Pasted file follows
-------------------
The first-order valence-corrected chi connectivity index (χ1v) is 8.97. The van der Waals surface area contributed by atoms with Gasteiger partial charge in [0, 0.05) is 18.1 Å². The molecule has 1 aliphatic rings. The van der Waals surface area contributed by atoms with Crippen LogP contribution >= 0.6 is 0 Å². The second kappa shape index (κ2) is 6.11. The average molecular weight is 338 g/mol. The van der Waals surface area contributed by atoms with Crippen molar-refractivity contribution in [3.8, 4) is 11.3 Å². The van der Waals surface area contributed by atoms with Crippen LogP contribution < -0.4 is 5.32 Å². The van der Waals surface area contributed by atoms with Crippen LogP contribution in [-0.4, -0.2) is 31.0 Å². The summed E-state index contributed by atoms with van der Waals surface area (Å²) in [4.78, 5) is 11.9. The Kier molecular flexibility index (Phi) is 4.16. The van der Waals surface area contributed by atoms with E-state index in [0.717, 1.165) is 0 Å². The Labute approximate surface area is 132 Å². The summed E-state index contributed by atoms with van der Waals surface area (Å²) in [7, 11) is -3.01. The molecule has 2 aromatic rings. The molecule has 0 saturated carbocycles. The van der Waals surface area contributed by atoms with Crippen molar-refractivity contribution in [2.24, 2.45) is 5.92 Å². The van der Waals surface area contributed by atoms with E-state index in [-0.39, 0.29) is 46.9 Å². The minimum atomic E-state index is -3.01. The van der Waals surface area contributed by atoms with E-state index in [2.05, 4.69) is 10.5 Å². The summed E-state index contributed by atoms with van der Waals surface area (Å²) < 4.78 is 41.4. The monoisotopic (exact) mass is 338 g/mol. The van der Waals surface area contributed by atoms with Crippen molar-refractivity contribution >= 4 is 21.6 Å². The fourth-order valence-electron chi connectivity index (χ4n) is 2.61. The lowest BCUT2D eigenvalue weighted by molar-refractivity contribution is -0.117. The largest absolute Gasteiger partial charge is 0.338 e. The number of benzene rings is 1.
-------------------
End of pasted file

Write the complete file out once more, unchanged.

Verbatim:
The first-order valence-corrected chi connectivity index (χ1v) is 8.97. The van der Waals surface area contributed by atoms with Gasteiger partial charge in [0, 0.05) is 18.1 Å². The molecule has 1 aliphatic rings. The van der Waals surface area contributed by atoms with Crippen LogP contribution >= 0.6 is 0 Å². The second kappa shape index (κ2) is 6.11. The average molecular weight is 338 g/mol. The van der Waals surface area contributed by atoms with Crippen molar-refractivity contribution in [3.8, 4) is 11.3 Å². The van der Waals surface area contributed by atoms with Crippen LogP contribution < -0.4 is 5.32 Å². The van der Waals surface area contributed by atoms with Crippen LogP contribution in [-0.4, -0.2) is 31.0 Å². The summed E-state index contributed by atoms with van der Waals surface area (Å²) in [4.78, 5) is 11.9. The Kier molecular flexibility index (Phi) is 4.16. The van der Waals surface area contributed by atoms with E-state index in [0.717, 1.165) is 0 Å². The Labute approximate surface area is 132 Å². The summed E-state index contributed by atoms with van der Waals surface area (Å²) in [7, 11) is -3.01. The molecule has 2 aromatic rings. The molecule has 0 saturated carbocycles. The van der Waals surface area contributed by atoms with Crippen molar-refractivity contribution in [2.24, 2.45) is 5.92 Å². The van der Waals surface area contributed by atoms with E-state index in [-0.39, 0.29) is 46.9 Å². The minimum atomic E-state index is -3.01. The van der Waals surface area contributed by atoms with E-state index in [2.05, 4.69) is 10.5 Å². The summed E-state index contributed by atoms with van der Waals surface area (Å²) < 4.78 is 41.4. The monoisotopic (exact) mass is 338 g/mol. The van der Waals surface area contributed by atoms with Crippen molar-refractivity contribution >= 4 is 21.6 Å². The fourth-order valence-electron chi connectivity index (χ4n) is 2.61. The lowest BCUT2D eigenvalue weighted by molar-refractivity contribution is -0.117. The largest absolute Gasteiger partial charge is 0.338 e. The number of benzene rings is 1.